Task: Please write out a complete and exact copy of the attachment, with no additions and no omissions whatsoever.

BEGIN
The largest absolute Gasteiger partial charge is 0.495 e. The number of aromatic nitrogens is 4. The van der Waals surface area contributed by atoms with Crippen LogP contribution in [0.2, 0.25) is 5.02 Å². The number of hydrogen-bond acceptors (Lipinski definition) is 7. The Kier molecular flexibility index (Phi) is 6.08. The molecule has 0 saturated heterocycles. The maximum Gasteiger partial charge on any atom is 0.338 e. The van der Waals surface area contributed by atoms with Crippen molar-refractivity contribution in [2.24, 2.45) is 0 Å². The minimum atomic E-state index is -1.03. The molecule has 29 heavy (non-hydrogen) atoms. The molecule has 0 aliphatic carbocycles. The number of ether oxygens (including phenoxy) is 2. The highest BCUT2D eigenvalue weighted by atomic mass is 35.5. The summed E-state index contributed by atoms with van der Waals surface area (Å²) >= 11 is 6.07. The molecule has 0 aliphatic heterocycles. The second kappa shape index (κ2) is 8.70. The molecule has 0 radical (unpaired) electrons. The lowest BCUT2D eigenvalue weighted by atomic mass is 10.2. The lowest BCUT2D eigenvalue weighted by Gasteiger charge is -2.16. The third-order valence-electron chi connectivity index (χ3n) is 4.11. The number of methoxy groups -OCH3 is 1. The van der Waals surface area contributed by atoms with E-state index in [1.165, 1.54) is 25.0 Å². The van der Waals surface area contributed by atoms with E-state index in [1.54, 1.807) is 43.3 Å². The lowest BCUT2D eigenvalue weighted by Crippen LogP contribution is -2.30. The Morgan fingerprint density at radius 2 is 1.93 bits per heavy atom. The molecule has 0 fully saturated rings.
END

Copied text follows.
The largest absolute Gasteiger partial charge is 0.495 e. The number of aromatic nitrogens is 4. The van der Waals surface area contributed by atoms with Crippen LogP contribution in [0.2, 0.25) is 5.02 Å². The number of hydrogen-bond acceptors (Lipinski definition) is 7. The Kier molecular flexibility index (Phi) is 6.08. The molecule has 0 saturated heterocycles. The maximum Gasteiger partial charge on any atom is 0.338 e. The van der Waals surface area contributed by atoms with Crippen molar-refractivity contribution in [2.24, 2.45) is 0 Å². The minimum atomic E-state index is -1.03. The molecule has 29 heavy (non-hydrogen) atoms. The molecule has 0 aliphatic carbocycles. The number of ether oxygens (including phenoxy) is 2. The highest BCUT2D eigenvalue weighted by atomic mass is 35.5. The summed E-state index contributed by atoms with van der Waals surface area (Å²) >= 11 is 6.07. The molecule has 0 aliphatic heterocycles. The second kappa shape index (κ2) is 8.70. The molecule has 0 radical (unpaired) electrons. The lowest BCUT2D eigenvalue weighted by atomic mass is 10.2. The lowest BCUT2D eigenvalue weighted by Gasteiger charge is -2.16. The third-order valence-electron chi connectivity index (χ3n) is 4.11. The number of methoxy groups -OCH3 is 1. The van der Waals surface area contributed by atoms with E-state index in [1.165, 1.54) is 25.0 Å². The van der Waals surface area contributed by atoms with E-state index in [1.54, 1.807) is 43.3 Å². The lowest BCUT2D eigenvalue weighted by Crippen LogP contribution is -2.30. The Morgan fingerprint density at radius 2 is 1.93 bits per heavy atom. The molecule has 0 fully saturated rings.